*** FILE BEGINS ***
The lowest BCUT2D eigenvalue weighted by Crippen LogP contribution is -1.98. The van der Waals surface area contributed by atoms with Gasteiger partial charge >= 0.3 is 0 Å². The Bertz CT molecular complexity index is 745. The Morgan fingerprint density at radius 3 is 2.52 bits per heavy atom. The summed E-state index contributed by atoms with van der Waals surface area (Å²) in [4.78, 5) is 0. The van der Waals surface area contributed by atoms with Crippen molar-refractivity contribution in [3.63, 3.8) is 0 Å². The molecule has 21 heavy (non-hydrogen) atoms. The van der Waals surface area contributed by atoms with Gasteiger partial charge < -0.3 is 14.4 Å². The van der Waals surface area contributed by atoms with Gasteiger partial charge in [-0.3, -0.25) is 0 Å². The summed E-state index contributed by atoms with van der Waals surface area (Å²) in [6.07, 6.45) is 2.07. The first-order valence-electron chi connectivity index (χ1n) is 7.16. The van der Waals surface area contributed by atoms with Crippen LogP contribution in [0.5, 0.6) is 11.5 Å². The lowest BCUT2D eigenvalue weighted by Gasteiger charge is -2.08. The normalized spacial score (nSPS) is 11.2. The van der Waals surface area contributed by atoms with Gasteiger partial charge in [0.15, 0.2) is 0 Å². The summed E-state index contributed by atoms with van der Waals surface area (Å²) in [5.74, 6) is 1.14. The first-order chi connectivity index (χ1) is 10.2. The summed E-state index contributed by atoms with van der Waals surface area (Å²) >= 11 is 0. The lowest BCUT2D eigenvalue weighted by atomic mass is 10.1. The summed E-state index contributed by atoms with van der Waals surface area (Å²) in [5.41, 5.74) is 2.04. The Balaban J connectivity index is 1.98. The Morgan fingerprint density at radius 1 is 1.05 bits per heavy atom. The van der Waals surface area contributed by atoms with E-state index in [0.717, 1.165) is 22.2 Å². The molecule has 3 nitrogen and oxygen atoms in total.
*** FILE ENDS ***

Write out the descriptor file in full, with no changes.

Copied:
The lowest BCUT2D eigenvalue weighted by Crippen LogP contribution is -1.98. The van der Waals surface area contributed by atoms with Gasteiger partial charge >= 0.3 is 0 Å². The Bertz CT molecular complexity index is 745. The Morgan fingerprint density at radius 3 is 2.52 bits per heavy atom. The summed E-state index contributed by atoms with van der Waals surface area (Å²) in [4.78, 5) is 0. The van der Waals surface area contributed by atoms with Crippen molar-refractivity contribution in [3.63, 3.8) is 0 Å². The molecule has 21 heavy (non-hydrogen) atoms. The van der Waals surface area contributed by atoms with Gasteiger partial charge < -0.3 is 14.4 Å². The van der Waals surface area contributed by atoms with Gasteiger partial charge in [-0.3, -0.25) is 0 Å². The summed E-state index contributed by atoms with van der Waals surface area (Å²) in [6.07, 6.45) is 2.07. The first-order valence-electron chi connectivity index (χ1n) is 7.16. The van der Waals surface area contributed by atoms with Crippen LogP contribution in [0.5, 0.6) is 11.5 Å². The lowest BCUT2D eigenvalue weighted by Gasteiger charge is -2.08. The normalized spacial score (nSPS) is 11.2. The van der Waals surface area contributed by atoms with Gasteiger partial charge in [0.15, 0.2) is 0 Å². The summed E-state index contributed by atoms with van der Waals surface area (Å²) in [5.74, 6) is 1.14. The first-order chi connectivity index (χ1) is 10.2. The summed E-state index contributed by atoms with van der Waals surface area (Å²) >= 11 is 0. The lowest BCUT2D eigenvalue weighted by atomic mass is 10.1. The summed E-state index contributed by atoms with van der Waals surface area (Å²) in [5.41, 5.74) is 2.04. The Balaban J connectivity index is 1.98. The Morgan fingerprint density at radius 1 is 1.05 bits per heavy atom. The van der Waals surface area contributed by atoms with E-state index in [0.717, 1.165) is 22.2 Å². The molecule has 3 nitrogen and oxygen atoms in total.